The Supreme Court, immigration, human rights in Cuba and Hillary Clinton’s character were among the topics discussed during a March 9 Democratic presidential debate in Miami featuring the former secretary of state and Vermont Sen. Bernie Sanders.
Co-sponsored by Univision with some questions asked in Spanish, the debate saw no mention of same-sex marriage or abortion until the evening’s final question drew a promise from Clinton to nominate Supreme Court judges who support abortion rights.
In nominating justices, Clinton said, “you look for people who are not only qualified on paper, but have a heart, have life experience, understand what these decisions mean in the lives of Americans and understand the balance of power that their decisions can disrupt one way or the other. So clearly, I would look for people who believe that Roe v. Wade is settled law and the Citizens United [a ruling on campaign finance reform] needs to be overturned as quickly as possible.”
Screen capture from uspresidentialelectionnews.com
A March 9 Democratic presidential debate in Miami included some questions in Spanish and an extended discussion of immigration reform.
Clinton said she “fully support[s] President Barack Obama’s intention under the Constitution to nominate a successor to [the late Justice Antonin] Scalia” and believes “we should not tolerate” Senate Republicans’ attempts to block a nomination.
Sanders attempted to state an opinion on the Supreme Court but was prevented from doing so by a commercial break.
On immigration, both candidates supported a path to citizenship for illegal immigrants who otherwise obey the law. In response to a question from a Guatemalan woman who was left alone in the U.S. with her five children after her husband was deported, Sanders and Clinton said they would reform immigration policies to keep families together.
“The idea that a mother is living here,” Sanders said, “and her children are on the other side of the border is wrong and immoral. A number of months ago, I talked to a young man who was serving in the United States military and while he was serving in the military, his wife was deported. That is beyond comprehension and should not be allowed to exist.”
When discussion turned to Cuba, Sanders and Clinton said normalizing diplomatic relations with the communist island nation is an effective way to encourage protection of human rights there. In response to a decades-old video clip in which Sanders appeared to argue then-dictator Fidel Castro helped the Cuban people in some ways, Clinton took issue with her opponent.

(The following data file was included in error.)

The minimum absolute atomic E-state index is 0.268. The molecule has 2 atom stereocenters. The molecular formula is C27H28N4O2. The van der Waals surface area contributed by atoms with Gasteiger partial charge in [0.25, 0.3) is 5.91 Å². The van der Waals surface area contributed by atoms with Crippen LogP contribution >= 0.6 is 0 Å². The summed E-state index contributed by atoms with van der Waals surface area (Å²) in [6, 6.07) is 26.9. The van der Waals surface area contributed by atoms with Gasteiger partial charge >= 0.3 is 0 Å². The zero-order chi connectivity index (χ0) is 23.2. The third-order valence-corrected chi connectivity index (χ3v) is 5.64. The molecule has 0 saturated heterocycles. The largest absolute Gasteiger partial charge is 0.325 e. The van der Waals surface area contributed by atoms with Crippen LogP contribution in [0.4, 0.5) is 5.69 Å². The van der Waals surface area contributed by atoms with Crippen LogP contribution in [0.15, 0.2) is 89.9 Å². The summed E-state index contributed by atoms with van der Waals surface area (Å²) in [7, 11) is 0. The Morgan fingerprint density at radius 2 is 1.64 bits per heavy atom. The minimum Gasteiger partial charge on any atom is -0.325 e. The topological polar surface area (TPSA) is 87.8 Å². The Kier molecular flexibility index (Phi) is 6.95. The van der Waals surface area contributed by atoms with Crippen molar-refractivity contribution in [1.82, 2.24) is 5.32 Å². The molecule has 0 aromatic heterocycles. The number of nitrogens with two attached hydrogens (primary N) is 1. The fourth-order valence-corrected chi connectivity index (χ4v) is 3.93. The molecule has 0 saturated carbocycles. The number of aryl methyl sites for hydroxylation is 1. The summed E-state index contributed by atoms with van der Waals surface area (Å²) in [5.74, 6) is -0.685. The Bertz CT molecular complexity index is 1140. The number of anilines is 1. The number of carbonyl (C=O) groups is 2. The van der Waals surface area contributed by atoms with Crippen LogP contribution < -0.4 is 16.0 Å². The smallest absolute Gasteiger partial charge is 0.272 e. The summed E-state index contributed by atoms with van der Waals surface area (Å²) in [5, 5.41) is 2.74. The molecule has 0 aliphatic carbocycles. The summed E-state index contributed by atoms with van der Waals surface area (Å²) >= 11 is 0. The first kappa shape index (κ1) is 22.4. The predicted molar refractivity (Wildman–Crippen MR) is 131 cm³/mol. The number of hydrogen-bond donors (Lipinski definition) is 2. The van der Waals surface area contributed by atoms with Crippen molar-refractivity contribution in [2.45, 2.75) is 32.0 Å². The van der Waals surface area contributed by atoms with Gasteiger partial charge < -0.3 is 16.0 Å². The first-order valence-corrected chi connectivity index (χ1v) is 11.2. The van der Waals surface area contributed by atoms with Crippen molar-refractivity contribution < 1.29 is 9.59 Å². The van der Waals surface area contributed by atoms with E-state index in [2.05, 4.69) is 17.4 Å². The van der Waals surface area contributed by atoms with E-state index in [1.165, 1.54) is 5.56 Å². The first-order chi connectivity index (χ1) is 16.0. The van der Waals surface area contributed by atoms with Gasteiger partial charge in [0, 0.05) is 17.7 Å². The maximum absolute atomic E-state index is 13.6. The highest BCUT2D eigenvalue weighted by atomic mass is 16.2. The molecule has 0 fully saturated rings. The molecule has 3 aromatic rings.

“I think in that same interview, [Sanders] praised what he called the revolution of values in Cuba and talked about how people were working for the common good, not for themselves,” Clinton said. “I couldn’t disagree more. You know, if the values are that you oppress people, you disappear people, you imprison people or even kill people for expressing their opinions, for expressing freedom of speech, that is not the kind of revolution of values that I ever want to see anywhere.”
Sanders said he was not defending the Cuban government’s human rights record but arguing against U.S. attempts to overthrow Castro.
“Throughout the history of our relationship with Latin America, we’ve operated under the so-called Monroe Doctrine,” Sanders said. “And that said the United States had the right to do anything that they wanted to do in Latin America.
“… I think the United States should be working with governments around the world, not get[ting] involved in regime change,” he said. American intervention in Nicaragua, Guatemala and Chile, for instance, “brought forth a lot of very strong anti-American sentiments.”
On three separate occasions, moderators pressed Clinton on questions related to her character. Karen Tumulty of The Washington Post cited a poll that found “only 37 percent of Americans consider [Clinton] honest and trustworthy” and asked her to respond. Univision’s Jorge Ramos asked Clinton about claims she lied regarding the motive of a 2012 attack on U.S. diplomats in Benghazi, Libya, and questioned her about her use of a personal email server as secretary of state.
Clinton said perceptions she isn’t honest are not “fair or founded” but added she “take[s] responsibility” for the fact some Americans feel that way. When Ramos asked whether she would drop out of the race if indicted over her email practices, Clinton refused to answer and said, “That’s not going to happen.”
Sanders declined to comment on Clinton’s email except to say, “There is a process underway” to investigate, “and that process will take its course.” He suggested Clinton should release transcripts of paid speeches to Wall Street executives to reveal whether her public denunciations of Wall Street corruption are consistent with her private comments.
The next Democratic debate is scheduled for April, though a specific time and place have yet to be determined.
(EDITOR’S NOTE – David Roach is chief national correspondent for Baptist Press, the Southern Baptist Convention’s news service.)